Review Summary: Your 2015 Indie Rock MVPs return with another immersive release.
Fort Collins, Colorado-based indie rockers Gleemer unexpectedly brought some of the genre’s best releases in 2015 - the terrific No Goodbyes EP and Moving Away. Anymore continues in much the same vein as those breakthrough releases, blending jangly 80s college rock, shoegaze, dream pop, and midwest emo into a molten alloy elegantly fashioned by meticulous songwriting.
The first thing that stands out about Gleemer is how they achieve this goal with greater success than virtually any other band with similar ambitions, such as Turnover or Title Fight, and end up with quite a different sound, even though it's easy to see common links between them. Band leader Corey Coffman got any indulgent impulses out of his system by the end 2014, and Gleemer’s music feels much more grounded than similar bands that seem more in love with the idea of reverb and chorus pedals than solid songwriting. Instead of following the typical route of dream pop, Gleemer draws on more obscure influences like Hum and Catherine Wheel, and it shows in a less-predictable sound that has clear breaks from genre cliches associated with other dream pop/emo mashups.
Coffman’s approach is exemplified on tracks like the standout “Pressure.” Guided by the warm guitar melody, the track organically builds up to an explosive, emotive climax - all the more impressive considering how the track, like many on the album runs less than four minutes. “Pressure”’s autumnal shimmer is bolstered by its warm production, a crucial element of Gleemer’s sound (along with some of the best guitar tones from any indie rock band in years.) Coffman’s experience as a recording engineer prior to starting Gleemer really pays off, as it lends the music a more subtle sense of atmosphere than the more ubiquitous Will Yip school of production.
If there’s any aspect where Anymore seems to fall a bit short of its predecessor, it’s probably how Moving Away had the most variety of mood and tempo of any Gleemer release thus far. Anymore doesn’t have anything quite as heavy as “Lily” or as upbeat as “Heater,” but it makes up for it in the dynamics of individual songs, such as on the aforementioned “Pressure” and “Light Out."
Speaking of “Light Out,” it might be the album’s best track, occupying a similar space to Moving Away’s “Champ.” Wistful and emotive, it’s driven by jangling guitar lines and sudden, calculated bursts of fuzz. “Dryness” works for similar reasons, its searing distortion constituting the best aggressive moment of the album.
Despite the musical similarity to Gleemer’s last two releases, the band does an admirable job of not repeating or ripping themselves off, even if some melodies are a bit reminiscent of earlier songs. “Not Around” starts off sounding like it could be a rehash of Moving Away’s “Cool Back,” before twangy, earthen guitar melodies bring out the rustic landscape of Gleemer’s musical topography (making them a band deserving of your attention if you like similarly rustic-sounding indie rock in the vein of Bloodthirsty Butchers, The Hotelier, or Sinai Vessel.)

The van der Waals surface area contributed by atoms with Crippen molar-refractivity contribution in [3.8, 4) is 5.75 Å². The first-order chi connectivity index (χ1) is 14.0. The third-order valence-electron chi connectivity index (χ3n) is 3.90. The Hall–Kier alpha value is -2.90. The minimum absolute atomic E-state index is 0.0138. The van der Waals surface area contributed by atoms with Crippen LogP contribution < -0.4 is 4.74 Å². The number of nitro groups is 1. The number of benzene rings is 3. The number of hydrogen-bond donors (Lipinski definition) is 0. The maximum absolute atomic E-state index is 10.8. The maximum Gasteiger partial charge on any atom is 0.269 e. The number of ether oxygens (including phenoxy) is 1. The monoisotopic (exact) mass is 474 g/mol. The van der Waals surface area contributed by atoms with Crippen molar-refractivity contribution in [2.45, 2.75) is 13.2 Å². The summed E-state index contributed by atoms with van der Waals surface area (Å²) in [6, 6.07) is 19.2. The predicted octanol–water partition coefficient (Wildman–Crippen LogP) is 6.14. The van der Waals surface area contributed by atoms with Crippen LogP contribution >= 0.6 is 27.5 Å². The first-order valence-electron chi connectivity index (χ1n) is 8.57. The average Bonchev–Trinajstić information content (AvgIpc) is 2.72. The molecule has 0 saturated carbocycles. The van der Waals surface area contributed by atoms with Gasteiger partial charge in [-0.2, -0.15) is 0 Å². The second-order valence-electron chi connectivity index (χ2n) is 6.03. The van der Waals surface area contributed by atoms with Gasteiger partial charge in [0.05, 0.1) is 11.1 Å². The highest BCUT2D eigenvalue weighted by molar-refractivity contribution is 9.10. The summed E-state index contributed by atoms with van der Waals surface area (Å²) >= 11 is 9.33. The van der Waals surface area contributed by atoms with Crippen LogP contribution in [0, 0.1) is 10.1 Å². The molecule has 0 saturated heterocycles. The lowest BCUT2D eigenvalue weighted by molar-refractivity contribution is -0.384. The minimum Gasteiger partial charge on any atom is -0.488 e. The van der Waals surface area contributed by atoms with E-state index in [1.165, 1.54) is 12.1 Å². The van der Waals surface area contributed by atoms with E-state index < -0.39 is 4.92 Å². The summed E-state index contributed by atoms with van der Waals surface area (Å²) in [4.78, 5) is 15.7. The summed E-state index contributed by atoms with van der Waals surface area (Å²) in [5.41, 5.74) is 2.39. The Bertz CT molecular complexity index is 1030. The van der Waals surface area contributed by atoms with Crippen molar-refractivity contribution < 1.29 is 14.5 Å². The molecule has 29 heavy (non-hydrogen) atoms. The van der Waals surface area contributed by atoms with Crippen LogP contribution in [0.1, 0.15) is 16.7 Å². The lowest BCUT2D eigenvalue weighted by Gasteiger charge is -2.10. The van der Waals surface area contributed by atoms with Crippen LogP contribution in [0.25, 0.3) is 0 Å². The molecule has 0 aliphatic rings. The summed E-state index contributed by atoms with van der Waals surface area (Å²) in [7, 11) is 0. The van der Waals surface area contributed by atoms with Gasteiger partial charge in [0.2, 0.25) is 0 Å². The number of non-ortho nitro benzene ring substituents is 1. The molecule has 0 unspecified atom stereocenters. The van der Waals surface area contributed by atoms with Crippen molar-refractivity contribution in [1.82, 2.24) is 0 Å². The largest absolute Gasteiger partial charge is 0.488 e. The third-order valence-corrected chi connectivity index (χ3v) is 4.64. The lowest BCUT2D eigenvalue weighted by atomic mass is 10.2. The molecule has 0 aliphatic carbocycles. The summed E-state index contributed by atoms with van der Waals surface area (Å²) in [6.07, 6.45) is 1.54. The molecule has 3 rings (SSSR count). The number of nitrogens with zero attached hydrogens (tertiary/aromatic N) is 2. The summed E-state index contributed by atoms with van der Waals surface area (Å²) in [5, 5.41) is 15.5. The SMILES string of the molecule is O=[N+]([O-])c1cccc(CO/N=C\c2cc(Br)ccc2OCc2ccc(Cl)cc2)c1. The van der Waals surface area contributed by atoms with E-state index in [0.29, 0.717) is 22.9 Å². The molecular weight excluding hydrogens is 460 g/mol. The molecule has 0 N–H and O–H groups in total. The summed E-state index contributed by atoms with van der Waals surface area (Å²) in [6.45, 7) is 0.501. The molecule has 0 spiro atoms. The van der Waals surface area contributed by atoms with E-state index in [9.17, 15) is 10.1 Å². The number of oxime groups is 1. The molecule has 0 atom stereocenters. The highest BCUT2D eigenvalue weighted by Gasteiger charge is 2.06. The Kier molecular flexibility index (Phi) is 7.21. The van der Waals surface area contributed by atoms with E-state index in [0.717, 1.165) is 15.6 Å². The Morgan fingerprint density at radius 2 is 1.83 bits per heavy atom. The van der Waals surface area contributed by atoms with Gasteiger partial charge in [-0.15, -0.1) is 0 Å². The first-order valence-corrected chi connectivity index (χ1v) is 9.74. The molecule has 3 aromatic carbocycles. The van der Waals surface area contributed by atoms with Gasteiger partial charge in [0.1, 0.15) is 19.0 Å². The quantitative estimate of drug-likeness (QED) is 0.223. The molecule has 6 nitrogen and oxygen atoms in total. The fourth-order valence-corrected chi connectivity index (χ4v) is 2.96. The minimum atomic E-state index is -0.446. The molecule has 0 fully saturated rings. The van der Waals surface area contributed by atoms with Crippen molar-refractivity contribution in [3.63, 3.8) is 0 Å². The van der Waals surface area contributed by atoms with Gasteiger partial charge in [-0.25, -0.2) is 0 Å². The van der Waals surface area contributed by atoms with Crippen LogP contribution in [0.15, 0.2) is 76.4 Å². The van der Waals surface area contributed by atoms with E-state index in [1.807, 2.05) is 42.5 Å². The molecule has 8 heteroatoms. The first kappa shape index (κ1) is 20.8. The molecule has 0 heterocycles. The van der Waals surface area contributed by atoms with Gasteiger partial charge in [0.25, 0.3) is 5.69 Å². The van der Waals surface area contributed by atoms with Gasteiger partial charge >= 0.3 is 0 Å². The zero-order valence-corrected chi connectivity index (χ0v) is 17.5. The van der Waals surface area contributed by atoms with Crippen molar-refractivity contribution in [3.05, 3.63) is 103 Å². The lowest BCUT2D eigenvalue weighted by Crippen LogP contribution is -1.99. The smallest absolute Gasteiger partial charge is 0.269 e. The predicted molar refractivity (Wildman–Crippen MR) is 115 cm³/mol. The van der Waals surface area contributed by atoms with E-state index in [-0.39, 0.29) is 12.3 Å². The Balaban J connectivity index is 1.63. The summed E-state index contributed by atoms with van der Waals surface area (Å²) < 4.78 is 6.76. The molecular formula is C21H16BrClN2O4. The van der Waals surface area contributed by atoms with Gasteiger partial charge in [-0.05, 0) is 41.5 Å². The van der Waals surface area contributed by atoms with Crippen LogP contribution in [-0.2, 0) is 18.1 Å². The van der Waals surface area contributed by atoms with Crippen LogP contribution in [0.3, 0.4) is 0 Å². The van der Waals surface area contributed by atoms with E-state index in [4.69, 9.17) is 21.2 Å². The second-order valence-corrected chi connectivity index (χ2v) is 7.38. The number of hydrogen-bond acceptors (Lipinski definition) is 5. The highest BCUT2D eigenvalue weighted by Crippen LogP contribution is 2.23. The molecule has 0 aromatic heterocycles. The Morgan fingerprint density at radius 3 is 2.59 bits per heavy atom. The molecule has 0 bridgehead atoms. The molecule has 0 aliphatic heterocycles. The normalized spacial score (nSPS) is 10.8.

With so many down-tempo moments Gleemer is bound to occasionally rhyme - “Gush”’s melodies are at times pretty reminiscent of “Light Out," for example, until the former song submerges itself in a wash of guitar fuzz. And in the middle of the album, “Cooler Pt. 2” reprises the only underwhelming track from 2015’s No Goodbyes, but reinvigorates the song with fully instrumentation than the original; even though it’s one of Anymore’s lesser tracks, it’s still a pretty great song. But these are minor nitpicks in the wake of mostly great songs - like the effective pairing of "Sooth Me" and "Come Down," or "Porcelain"'s languid nostalgia, to name a few we've overlooked.
It’s hard to say if Anymore is Gleemer’s best release so far. It’s in much the same vein as the previous two, but there’s definitely a sense of refinement to the band’s songwriting that shows their conceptual and compositional growth, and the way Gleemer’s intimate, high-context lyricism creates an immersive and coherent experience with the album. Gleemer's lyrics are certainly worth noting: as on previous albums, they're incredibly evocative, filled with emotion yet oblique enough to evade virtually every eye-rolling emo cliche. This sort of situational impressionism is really refreshing, and appreciated in a socio-culturally exhausting year where it's nice to get away from current events for a bit.
Anymore isn't perfect, but it's easily one of the best indie rock and emo releases of 2017, and manages to achieve the rare (for today) feat of inspiring the listening to trust the band to keep putting out music of similarly consistent quality. With a little luck, Gleemer's best days lie ahead of them. But anyone hearing them for the first time, Anymore is a great entry point and an invigorating release in a genre in need of fresh talent, sure to please new and old indie rock fans in equal measure.